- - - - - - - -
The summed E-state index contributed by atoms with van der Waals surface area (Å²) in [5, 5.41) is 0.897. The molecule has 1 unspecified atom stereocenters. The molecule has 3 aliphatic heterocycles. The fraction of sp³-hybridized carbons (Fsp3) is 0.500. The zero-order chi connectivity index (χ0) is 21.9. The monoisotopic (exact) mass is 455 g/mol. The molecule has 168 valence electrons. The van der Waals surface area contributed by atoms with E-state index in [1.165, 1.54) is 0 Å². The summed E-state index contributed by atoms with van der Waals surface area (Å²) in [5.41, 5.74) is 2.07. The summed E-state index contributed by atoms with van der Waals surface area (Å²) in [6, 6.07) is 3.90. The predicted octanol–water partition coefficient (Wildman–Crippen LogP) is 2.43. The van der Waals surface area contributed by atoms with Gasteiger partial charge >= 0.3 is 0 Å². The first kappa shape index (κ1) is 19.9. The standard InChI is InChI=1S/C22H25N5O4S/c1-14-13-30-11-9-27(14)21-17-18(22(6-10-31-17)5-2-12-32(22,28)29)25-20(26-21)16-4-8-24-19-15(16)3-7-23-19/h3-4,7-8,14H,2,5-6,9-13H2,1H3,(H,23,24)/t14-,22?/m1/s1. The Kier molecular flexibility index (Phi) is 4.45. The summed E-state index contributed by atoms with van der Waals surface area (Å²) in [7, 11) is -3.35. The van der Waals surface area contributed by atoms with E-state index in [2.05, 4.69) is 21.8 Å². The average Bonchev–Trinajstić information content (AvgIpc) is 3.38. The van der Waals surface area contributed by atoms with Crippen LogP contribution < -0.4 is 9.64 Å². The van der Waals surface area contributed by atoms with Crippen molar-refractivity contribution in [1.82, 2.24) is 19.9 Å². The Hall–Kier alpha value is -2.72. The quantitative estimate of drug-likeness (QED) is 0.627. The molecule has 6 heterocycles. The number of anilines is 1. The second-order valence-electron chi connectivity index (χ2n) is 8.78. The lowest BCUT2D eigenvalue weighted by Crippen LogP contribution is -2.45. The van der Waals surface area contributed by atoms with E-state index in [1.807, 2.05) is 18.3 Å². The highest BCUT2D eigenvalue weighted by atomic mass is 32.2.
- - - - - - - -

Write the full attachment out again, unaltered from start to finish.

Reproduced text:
The summed E-state index contributed by atoms with van der Waals surface area (Å²) in [5, 5.41) is 0.897. The molecule has 1 unspecified atom stereocenters. The molecule has 3 aliphatic heterocycles. The fraction of sp³-hybridized carbons (Fsp3) is 0.500. The zero-order chi connectivity index (χ0) is 21.9. The monoisotopic (exact) mass is 455 g/mol. The molecule has 168 valence electrons. The van der Waals surface area contributed by atoms with E-state index in [1.165, 1.54) is 0 Å². The summed E-state index contributed by atoms with van der Waals surface area (Å²) in [5.41, 5.74) is 2.07. The summed E-state index contributed by atoms with van der Waals surface area (Å²) in [6, 6.07) is 3.90. The predicted octanol–water partition coefficient (Wildman–Crippen LogP) is 2.43. The van der Waals surface area contributed by atoms with Gasteiger partial charge >= 0.3 is 0 Å². The first kappa shape index (κ1) is 19.9. The standard InChI is InChI=1S/C22H25N5O4S/c1-14-13-30-11-9-27(14)21-17-18(22(6-10-31-17)5-2-12-32(22,28)29)25-20(26-21)16-4-8-24-19-15(16)3-7-23-19/h3-4,7-8,14H,2,5-6,9-13H2,1H3,(H,23,24)/t14-,22?/m1/s1. The Kier molecular flexibility index (Phi) is 4.45. The summed E-state index contributed by atoms with van der Waals surface area (Å²) in [7, 11) is -3.35. The van der Waals surface area contributed by atoms with E-state index in [2.05, 4.69) is 21.8 Å². The average Bonchev–Trinajstić information content (AvgIpc) is 3.38. The van der Waals surface area contributed by atoms with Crippen LogP contribution < -0.4 is 9.64 Å². The van der Waals surface area contributed by atoms with Crippen molar-refractivity contribution in [1.82, 2.24) is 19.9 Å². The Hall–Kier alpha value is -2.72. The quantitative estimate of drug-likeness (QED) is 0.627. The molecule has 6 heterocycles. The number of anilines is 1. The second-order valence-electron chi connectivity index (χ2n) is 8.78. The lowest BCUT2D eigenvalue weighted by Crippen LogP contribution is -2.45. The van der Waals surface area contributed by atoms with E-state index in [1.807, 2.05) is 18.3 Å². The highest BCUT2D eigenvalue weighted by atomic mass is 32.2.